By John Gruber
Work at Atoms. Make the best shoes ever.
Follow-up points and observations regarding “The Android Opportunity”:
Several readers asked why I focused only on Android, and not Palm. Clearly Android and WebOS are similar in terms of potential — these are the only two other mobile platforms that interest me. But Palm is in a very different situation. They’re pretty much following the same strategy as Apple (and RIM for that matter): designing and building their own integrated hardware and software. Apple and RIM have shown that this model can work well, so for Palm, the direction is clear. It’s just a matter of execution.
Android, on the other hand, strikes me as needing a course correction. There’s a separation between the software and hardware, and to date the hardware vendors are letting the platform down. It’s unproven whether this model can even work in the long run (where by “work” I mean “produce a phone and software platform with a state-of-the-art user experience”). Maybe it won’t work, but it doesn’t seem like the Android hardware vendors are even trying.
I’m not arguing that Android handset makers need to beat the iPhone in every regard. Being “better” than the iPhone in every way is not feasible, because the iPhone is really good. What strikes me about all of the Android criticism I’ve seen is that it’s not unreasonable. This is not a boil-the-ocean proposal. If no Android handset maker can make a device that’s merely as good as the iPhone, then what’s the point? One might argue that Android devices will fill out the middle range of the market, but if Apple continues taking the iPhone down the same path it has with the iPod, they’re going to fill out the mid-range market themselves incrementally, year after year. If there’s no $99 Android phone that competes with the $99 iPhone 3G today, what’s going to compete with the 3GS if it drops to $99 a year from now after Apple introduces the next new top-of-the-line iPhone?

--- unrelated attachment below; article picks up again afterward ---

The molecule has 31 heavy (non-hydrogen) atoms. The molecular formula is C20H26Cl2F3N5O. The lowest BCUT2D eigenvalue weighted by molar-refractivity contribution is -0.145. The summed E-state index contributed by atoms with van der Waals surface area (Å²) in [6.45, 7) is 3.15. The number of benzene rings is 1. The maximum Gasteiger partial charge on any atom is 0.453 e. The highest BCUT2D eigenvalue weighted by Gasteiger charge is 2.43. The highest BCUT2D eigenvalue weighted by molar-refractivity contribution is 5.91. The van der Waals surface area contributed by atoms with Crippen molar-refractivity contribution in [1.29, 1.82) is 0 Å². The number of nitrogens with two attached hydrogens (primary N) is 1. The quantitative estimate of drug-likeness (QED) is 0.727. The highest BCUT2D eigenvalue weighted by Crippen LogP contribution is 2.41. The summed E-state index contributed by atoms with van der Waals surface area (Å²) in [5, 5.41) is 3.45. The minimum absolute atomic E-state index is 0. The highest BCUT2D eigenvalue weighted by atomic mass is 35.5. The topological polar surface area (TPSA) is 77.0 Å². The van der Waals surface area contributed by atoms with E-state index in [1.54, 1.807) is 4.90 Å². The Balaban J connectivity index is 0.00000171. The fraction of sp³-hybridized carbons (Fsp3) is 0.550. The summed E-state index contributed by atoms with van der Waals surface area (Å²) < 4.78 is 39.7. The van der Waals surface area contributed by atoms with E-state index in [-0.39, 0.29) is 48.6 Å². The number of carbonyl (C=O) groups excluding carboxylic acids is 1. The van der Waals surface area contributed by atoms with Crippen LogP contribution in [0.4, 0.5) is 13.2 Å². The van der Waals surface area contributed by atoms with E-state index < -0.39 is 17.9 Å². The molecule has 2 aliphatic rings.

The high end of the market is where you can gain a foothold, a market position to grow from.
Display, processor, RAM, storage capacity, build quality. Match — or come really close to matching — the iPhone on these criteria and then add just one thing that beats it, at least for some segment of the market. This is where there’s room for several Android handset makers to flourish. Say, one with an amazing camera. One with twice the battery life. (Or even better, combine those two, and when you make room for the bigger battery with a thicker case, use the extra room to add a larger camera sensor.) But add at least one thing that might make some iPhone owners envious — something to hang your hat on.
Don’t screw with the software. Let Google worry about that. The whole advantage Android offers for handset makers is that they only have to worry about the hardware — but so far they can’t even get that right.
If I were the sort of person who regularly quoted Yoda as a source of wisdom, I would remind you of his criticism of Luke from The Empire Strikes Back: “This one a long time have I watched. All his life has he looked away — to the future, to the horizon. Never his mind on where he was.”
I worry that’s going to be the Android community — forever talking about the next year’s batch of phones, because the ones available now just are second-rate.